“I always told all the schools recruiting me that I was going to pick the school who I believed to have the best of basketball and academics,”
To know Chris Egi is to know the meaning of hard work and determination. To completely understand this 6’9, 210 lbs.17-year old giant is to understand the balance between humbleness, education and basketball.
“I always told all the schools recruiting me that I was going to pick the school who I believed to have the best of basketball and academics,” openly admits Egi as he lists the top academic schools in America. Harvard, Stanford, California-Berkeley, Vanderbilt, Washington, Florida, they all desired his raw physicality, willingness to learn and Canadian politeness.
Fortunately for Harvard, Egi found that rare balance in Head Coach Tom Amaker’s rising basketball program, and their renowned elite academic status by committing to the Crimson Tide in late October. Amaker has transformed the Ivy school from college basketball’s laughing-stock to a Top 25 team in the Nation since his arrival at Cambridge, Massachusetts in 2007.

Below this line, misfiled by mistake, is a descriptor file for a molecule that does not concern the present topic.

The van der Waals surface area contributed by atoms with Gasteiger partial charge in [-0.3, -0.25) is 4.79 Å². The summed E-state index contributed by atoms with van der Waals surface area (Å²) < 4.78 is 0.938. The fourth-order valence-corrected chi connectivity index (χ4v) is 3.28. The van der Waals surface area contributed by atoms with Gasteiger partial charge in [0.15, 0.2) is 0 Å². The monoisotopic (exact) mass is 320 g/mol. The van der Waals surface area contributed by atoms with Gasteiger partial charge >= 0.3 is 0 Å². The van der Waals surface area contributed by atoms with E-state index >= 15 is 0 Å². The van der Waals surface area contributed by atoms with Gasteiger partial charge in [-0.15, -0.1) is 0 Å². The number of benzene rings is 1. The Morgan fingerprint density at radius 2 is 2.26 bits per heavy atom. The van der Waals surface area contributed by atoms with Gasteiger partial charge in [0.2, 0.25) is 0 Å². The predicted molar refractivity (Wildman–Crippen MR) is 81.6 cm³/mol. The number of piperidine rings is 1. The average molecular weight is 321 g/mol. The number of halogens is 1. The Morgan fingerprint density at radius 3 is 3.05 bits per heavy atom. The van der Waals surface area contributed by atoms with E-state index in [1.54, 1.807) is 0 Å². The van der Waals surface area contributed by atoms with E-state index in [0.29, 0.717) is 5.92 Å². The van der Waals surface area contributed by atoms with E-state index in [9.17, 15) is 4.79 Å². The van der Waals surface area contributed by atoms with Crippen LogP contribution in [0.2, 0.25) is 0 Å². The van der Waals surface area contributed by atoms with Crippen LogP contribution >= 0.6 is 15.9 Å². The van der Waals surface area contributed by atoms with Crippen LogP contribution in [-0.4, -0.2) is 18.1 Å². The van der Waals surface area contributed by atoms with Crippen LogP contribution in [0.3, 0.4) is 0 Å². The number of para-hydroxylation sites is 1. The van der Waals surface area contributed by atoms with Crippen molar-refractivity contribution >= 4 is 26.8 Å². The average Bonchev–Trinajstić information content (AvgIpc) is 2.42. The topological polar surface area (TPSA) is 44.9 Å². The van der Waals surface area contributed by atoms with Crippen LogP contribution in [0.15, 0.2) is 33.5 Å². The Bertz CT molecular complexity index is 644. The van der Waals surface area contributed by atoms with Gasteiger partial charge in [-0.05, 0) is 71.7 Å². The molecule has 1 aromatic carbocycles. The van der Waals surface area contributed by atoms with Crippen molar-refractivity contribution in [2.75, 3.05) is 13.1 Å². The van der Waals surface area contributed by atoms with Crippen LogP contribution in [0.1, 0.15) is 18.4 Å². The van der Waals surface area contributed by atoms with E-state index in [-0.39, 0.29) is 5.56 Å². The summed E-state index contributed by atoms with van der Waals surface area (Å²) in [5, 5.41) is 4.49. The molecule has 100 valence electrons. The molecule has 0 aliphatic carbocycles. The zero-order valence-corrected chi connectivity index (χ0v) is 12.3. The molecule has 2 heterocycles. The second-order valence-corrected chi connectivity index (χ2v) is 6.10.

With the recruiting stress behind him and his decision to leave Canada also in the rearview, Egi once again finds himself in the best possible situation after having to make the tough, but necessary decision to join Montverde Academy. The private boarding school in Florida is slowly gaining reputation as the “Harvard of prep schools,” said Head coach Kevin Boyle. It’s national program stresses academics just as hard as their recent success on the court.